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 February 6 - With world population rising, era of low food prices over
 Article: Signs Of The Last Times

The era of falling food prices has come to an end with the world population set to add another 2 billion people, according to Cargill Inc., the U.S. farm commodities trader.

The United Nations' Food and Agriculture Organization has said global food output must rise 70 per cent by 2050 to feed a world population expected to grow to 9 billion from 7 billion now and as increasingly wealthy consumers in developing economies eat more meat. Food prices tracked by the FAO climbed to the highest ever a year ago on surging grain prices.

Cargill, based in Minnesota, trades all kinds of farm commodities, including cocoa, soybeans, corn, sugar, meat, wheat and ethanol. Conway is based in Cobham, England. Wheat has doubled since the end of 2005, raw sugar is twice the price in December 2008 and orange juice climbed to a record last month.

Group of 20 farm ministers agreed to a plan last year in June to set limits on export bans and create a crop database to tackle what French President Nicolas Sarkozy called the "plague" of rising food prices.

As many as 925 million people already faced hunger worldwide in 2010, based on the FAO's estimates. In response to the 2008 food price crisis, countries from India and Egypt to Vietnam and Indonesia banned exports of rice, a staple for half the world. Russia in 2010 banned cereal exports after the country's worst drought in at least half a century destroyed crops and cut production, sparking a surge in grain prices across the world. Ukraine also restricted exports.

"The world's farmers, some of the smartest businessmen that there are, can produce enough food to feed the next two billion people," Conway said. "We are very confident about that. However, they need help."



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 February 9 - Report: Syrian Armored Forces Move Nearer to Israel
 Article:Wars And Rumors Of Wars

According to reports from the Free Syria Army, the Syrian military has moved forces stationed in the southern part of the Syrian Golan Heights closer to Israel.

The Syrian military did not come close to the border with Israel. However, armored forces that were stationed along the Syria-Jordan border, which were recently reinforced, were moved and are now closer to Israel, according to the report.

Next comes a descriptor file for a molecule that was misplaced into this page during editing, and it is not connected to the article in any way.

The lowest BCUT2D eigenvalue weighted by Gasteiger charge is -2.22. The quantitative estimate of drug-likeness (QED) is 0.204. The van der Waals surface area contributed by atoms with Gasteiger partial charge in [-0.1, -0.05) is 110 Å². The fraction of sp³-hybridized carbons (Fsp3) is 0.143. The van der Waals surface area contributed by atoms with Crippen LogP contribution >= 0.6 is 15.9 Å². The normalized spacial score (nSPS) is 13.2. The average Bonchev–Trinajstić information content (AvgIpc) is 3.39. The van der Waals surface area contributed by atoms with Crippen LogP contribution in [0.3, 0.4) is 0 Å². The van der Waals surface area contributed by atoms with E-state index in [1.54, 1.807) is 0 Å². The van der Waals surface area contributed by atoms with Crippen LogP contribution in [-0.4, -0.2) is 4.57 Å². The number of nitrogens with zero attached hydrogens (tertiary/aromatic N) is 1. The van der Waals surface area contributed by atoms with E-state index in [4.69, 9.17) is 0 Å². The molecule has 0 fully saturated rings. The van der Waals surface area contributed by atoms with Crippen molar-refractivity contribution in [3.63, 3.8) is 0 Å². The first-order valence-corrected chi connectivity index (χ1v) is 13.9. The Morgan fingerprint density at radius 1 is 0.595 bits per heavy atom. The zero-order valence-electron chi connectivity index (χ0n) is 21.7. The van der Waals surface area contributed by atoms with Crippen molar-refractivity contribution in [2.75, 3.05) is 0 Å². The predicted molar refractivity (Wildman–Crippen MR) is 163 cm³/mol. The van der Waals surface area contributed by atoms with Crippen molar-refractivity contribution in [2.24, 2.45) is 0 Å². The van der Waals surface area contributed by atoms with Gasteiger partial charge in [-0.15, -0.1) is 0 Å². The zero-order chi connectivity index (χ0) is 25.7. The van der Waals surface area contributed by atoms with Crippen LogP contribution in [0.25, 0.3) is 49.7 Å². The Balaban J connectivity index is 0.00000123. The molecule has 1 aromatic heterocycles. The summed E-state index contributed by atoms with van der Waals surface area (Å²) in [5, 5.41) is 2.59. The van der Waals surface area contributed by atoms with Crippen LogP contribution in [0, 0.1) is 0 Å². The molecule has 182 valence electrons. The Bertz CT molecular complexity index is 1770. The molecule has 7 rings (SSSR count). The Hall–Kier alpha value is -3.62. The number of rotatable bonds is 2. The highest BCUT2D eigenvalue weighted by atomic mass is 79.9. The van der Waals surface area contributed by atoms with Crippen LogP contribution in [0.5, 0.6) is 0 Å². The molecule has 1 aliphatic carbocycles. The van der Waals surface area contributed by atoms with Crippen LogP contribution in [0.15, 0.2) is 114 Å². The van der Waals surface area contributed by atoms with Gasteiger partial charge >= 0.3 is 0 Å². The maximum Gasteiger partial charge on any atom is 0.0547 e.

The Free Syria Army is the largest opposition group in Syria and is partly made up of defectors from the official Syrian Army. Israel has been concerned that Syrian strongman Bashar al-Assad, whose regime is on the verge of collapse, may try to defuse the uprising against him by starting a conflict with Israel.

A Lebanese newspaper, The People's Army, claimed Thursday in its news website that the IDF has been making an extra effort in the past few days to place landmines all along its border with Syria.



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 February 11 - Ahmadinejad: Iran to reveal new nuke achievements
 Article:Wars And Rumors Of Wars

Iran will soon unveil "big new" nuclear achievements, President Mahmoud Ahmadinejad said Saturday while reiterating Tehran's readiness to revive talks with the West over the country's controversial nuclear program.

Ahmadinejad did not elaborate on the upcoming announcement but insisted Iran would never give up its uranium enrichment, a process that makes material for reactors as well as weapons.

"Within the next few days the world will witness the inauguration of several big new achievements in the nuclear field," Ahmadinejad told the crowd in Tehran's famous Azadi, or Freedom, square.

Iran has said it is forced to manufacture nuclear fuel rods, which provide fuel for reactors, on its own since international sanctions ban it from buying them on foreign markets. In January, Iran said it had produced its first such fuel rod. Apart from progress on the rods, the upcoming announcement could pertain to Iran's underground enrichment facility at Fordo or upgraded centrifuges, which are expected to be installed at the facility in the central town of Natanz. Iran has also said it would inaugurate the Russian-built nuclear power plant in the southern port of Bushehr in 2012.

"Iran is ready for talks within the framework of equality and justice," Ahmadinejad repeated on said Saturday but warned that Tehran "will never enter talks if enemies behave arrogantly." In the past, Iran has angered Western officials by appearing to buy time through opening talks and weighing proposals even while pressing ahead with the nuclear program.

Before Ahmadinejad spoke Saturday, visiting Hamas prime minister from Gaza, Ismail Haniyeh, also addressed the crowd, congratulating Iranians on the 1979 anniversary and vowing that his militant Palestinian group would never recognize Iran's and Hamas' archenemy, Israel.

Also at the Tehran rally, Iran displayed a real-size model of the U.S. drone RQ-170 Sentinel, captured by Iran in December near the border with Afghanistan. Iran has touted the drone's capture as one of its successes against the West. The state TV called the drone is a "symbol of power" of the Iranian armed forces "against the global arrogance" of the U.S.